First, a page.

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Huskers' 3s keep Tigers behind

Sunday, February 8, 2004 | 12:00 a.m. CST; updated 10:03 p.m. CDT, Friday, July 11, 2008

LINCOLN, Neb. – When Nebraska and Missouri met in Columbia on Jan. 24, a stingy Tigers’ defense shut down the Huskers’ 3-point shooting.

When the same teams met for their Big 12 Conference rematch in Devaney Sports Center, the antithesis occurred.

Lackluster Tigers defense and subsequent lapses created wide-open shot after wide-open shot for the Huskers in their 78-62 win.

“They got a couple easy ones, and once they got going, it was hard for them to miss with the crowd and the energy of the game,” senior guard Rickey Paulding said.

“We knew their personnel. We knew what team they were as far as shooting. You just got to take that stuff away.”

The Tigers, though, took little away from senior forward Brian Conklin and junior guard Marcus Neal. They combined to make 9-of-9 3-pointers. The Huskers, who entered shooting a Big 12-best 39 percent from behind the 3-point line, made 12-of-21.

Nebraska coach Barry Collier said Conklin and Neal’s shooting was a product of the team’s aggressiveness and intensity.

“They’re both very good shooters,” Collier said. “The thing that happened is that in Marcus’ case, he was able to hit some shots at the end of the shot clock. I thought Brian’s basket in the second half opened things up and started a little run there.”

Two weeks ago, Collier said Tiger freshman Thomas Gardner’s key 3-pointers opened up the game in the Tigers’ 72-51 win.

Conklin did most of his damage in the second half. After scoring one 3-pointer in the first half, he finished with a game-high 17 points, but the first-half 3-pointer stopped a 6-0 Tiger run with 4:39 left.

Conklin opened the second half with a 3-pointer and scored the Huskers’ final field goal, a 3-pointer with 3:38 left. His final 3-pointer gave the Huskers a 74-55 lead.

“We ran a lot of traps and gave up a lot of open looks, and they were knocking them down,” senior forward Josh Kroenke said. “They weren’t missing too many shots, and when a team gets hot like that in their own building, they’re hard to guard.”

Conklin finished 5-of-5 on 3-pointers.

The Huskers had struggled with their shot in their previous two games. Against Oklahoma on Feb. 1, they made 38 percent from the field, and against Kansas State on Wednesday, the Huskers missed 8-of-33 3-pointers.

Neal had the hot hand early, for he scored nine consecutive points for the Huskers in the first nine minutes. The third 3-pointer in the stretch gave the Huskers a 14-4 lead with 11:47 left. Neal made all of his four attempts.

Jake Muhleisen, Andrew Drevo and Nate Johnson contributed one 3-pointer as well.

3s are Tigers' weakness

The Tigers, before the game, ranked 11th in the Big 12 in 3-point field goal defense, allowing 38 percent.

With the Huskers not missing, the Tigers couldn’t keep up.

“I don’t think we’re getting a lot of easy looks,” Missouri coach Quin Snyder said. “With the exception of our post game, we’re not breaking people down where we get good clean looks from 3, and when we have been, I don’t have an answer for the shooting.”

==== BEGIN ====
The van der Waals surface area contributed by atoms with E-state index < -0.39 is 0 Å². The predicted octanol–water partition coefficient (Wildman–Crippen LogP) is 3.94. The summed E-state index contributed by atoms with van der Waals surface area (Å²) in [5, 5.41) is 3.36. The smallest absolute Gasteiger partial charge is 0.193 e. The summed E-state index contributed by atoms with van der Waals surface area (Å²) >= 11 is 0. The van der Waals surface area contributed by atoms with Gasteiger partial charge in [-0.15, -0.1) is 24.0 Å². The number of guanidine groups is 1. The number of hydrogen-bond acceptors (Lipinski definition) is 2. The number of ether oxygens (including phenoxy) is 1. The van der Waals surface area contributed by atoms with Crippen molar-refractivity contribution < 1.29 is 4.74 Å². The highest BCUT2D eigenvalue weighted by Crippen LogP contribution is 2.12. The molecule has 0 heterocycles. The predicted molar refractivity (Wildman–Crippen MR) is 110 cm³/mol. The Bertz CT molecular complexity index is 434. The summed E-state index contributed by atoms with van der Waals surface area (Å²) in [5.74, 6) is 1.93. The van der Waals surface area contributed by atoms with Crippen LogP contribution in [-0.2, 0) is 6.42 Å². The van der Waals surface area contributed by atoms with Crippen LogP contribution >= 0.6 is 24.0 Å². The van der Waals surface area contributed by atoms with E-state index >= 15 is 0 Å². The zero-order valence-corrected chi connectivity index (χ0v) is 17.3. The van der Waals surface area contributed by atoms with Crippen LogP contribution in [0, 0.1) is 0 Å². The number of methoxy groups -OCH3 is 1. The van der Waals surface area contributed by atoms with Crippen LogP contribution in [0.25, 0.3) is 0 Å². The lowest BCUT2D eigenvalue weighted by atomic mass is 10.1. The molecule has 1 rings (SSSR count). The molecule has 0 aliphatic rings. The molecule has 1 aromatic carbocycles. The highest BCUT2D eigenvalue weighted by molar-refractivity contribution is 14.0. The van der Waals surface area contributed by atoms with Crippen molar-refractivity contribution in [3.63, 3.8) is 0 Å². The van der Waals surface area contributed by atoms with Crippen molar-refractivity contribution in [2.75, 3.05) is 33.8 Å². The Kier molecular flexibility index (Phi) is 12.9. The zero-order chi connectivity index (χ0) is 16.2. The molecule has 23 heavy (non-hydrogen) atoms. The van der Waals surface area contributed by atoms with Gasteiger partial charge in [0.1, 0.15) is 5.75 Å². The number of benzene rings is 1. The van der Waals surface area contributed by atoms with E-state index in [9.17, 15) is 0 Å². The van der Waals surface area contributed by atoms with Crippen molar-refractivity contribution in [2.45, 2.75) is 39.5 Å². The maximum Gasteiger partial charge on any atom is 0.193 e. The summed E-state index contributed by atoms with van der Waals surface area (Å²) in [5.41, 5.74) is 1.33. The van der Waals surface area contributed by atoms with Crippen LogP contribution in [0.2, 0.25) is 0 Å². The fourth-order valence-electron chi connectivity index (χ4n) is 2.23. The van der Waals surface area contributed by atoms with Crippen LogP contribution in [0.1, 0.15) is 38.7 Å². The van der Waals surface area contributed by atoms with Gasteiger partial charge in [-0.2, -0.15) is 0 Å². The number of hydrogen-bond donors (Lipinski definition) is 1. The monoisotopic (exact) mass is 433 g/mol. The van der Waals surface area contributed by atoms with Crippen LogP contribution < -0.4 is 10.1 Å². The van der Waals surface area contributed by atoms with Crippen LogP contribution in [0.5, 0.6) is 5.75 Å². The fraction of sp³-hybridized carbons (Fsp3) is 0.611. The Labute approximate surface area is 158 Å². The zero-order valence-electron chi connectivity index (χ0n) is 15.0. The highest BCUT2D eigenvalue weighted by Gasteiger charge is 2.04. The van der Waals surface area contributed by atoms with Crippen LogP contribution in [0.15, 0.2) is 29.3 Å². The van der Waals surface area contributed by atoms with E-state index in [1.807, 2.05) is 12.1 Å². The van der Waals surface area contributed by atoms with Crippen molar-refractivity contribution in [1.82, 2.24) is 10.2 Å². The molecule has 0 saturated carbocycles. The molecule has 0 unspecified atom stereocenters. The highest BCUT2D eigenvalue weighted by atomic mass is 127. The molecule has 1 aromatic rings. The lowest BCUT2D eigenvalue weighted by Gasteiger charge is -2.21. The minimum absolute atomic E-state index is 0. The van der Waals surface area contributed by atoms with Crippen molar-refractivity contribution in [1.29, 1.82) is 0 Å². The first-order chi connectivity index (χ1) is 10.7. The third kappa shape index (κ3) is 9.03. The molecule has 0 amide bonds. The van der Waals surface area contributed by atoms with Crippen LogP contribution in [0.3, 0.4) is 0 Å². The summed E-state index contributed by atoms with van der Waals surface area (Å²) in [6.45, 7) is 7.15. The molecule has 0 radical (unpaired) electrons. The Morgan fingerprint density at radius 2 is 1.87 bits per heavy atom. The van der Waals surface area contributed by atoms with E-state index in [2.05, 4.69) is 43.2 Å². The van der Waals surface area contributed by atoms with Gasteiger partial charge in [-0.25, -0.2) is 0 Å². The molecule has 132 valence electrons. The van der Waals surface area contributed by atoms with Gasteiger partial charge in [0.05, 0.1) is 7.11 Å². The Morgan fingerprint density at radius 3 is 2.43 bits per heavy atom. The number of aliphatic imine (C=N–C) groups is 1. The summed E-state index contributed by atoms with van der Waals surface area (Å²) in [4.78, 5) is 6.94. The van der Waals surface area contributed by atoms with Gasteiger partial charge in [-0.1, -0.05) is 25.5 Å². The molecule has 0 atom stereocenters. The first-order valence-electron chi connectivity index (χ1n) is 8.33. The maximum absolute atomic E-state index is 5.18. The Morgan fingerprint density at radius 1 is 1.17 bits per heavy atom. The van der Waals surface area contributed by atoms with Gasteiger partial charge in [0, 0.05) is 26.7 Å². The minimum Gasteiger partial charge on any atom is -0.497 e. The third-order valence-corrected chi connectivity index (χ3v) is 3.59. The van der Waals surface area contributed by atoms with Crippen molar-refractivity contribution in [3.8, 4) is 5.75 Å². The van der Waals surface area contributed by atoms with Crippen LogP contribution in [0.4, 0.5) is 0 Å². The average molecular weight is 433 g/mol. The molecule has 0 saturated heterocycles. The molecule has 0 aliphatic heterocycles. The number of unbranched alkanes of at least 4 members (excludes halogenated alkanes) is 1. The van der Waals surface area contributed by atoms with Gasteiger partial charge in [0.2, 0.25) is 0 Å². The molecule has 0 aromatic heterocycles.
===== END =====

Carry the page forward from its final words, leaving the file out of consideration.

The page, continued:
Snyder said when his team did get a look, the team put too much pressure on its 3-pointers because it wasn’t getting stops on defense. The Tigers hit 5-of-15 attempts.

Gardner, who made 3-of-5 3-pointers in the first matchup with Nebraska, could not find his shot Saturday. He misfired on his four attempts.

“When we play defense and have a lot of energy and emotion, our shots come a lot easier,” Gardner said. “That’s just something we didn’t have (Saturday). Our shots weren’t falling, and we didn’t have the same usual energy we have at home.”

Coaching against caner

To recognize the National Coaches vs. Cancer Awareness Day, the Missouri and Nebraska coaching staffs wore sneakers with their suits. They were among numerous coaches around the country participating.

“(Saturday) was a chance to bring attention to (the National Association of Basketball Coaches’) fight against cancer,” Collier said. “It’s a horrible disease, and anybody that has had family or friends go through that, you feel helpless. So we do what we can to encourage people to support cancer research.”

The coaches’ shoes, though, did not go well with their suits. Snyder’s all-white shoes with his navy blue suit looked better than Collier’s red and white basketball shoes and gray suit. The Coaches vs. Cancer program has raised millions of dollars in the past decade.

Despite his team’s strong performance, Collier said he would not wear the shoes again to prolong his team’s luck.

Super streak snapped

The Husker’s win snapped Missouri’s six-game series winning streak. Neither school has had longer than a six-game winning streak.

The Tigers have had four six-game streaks, and the Huskers have had three. The most recent time the Huskers won six consecutive was Dec. 27, 1965 to Jan. 13, 1968.

The teams have met 201 times with the Tigers leading 117-84.


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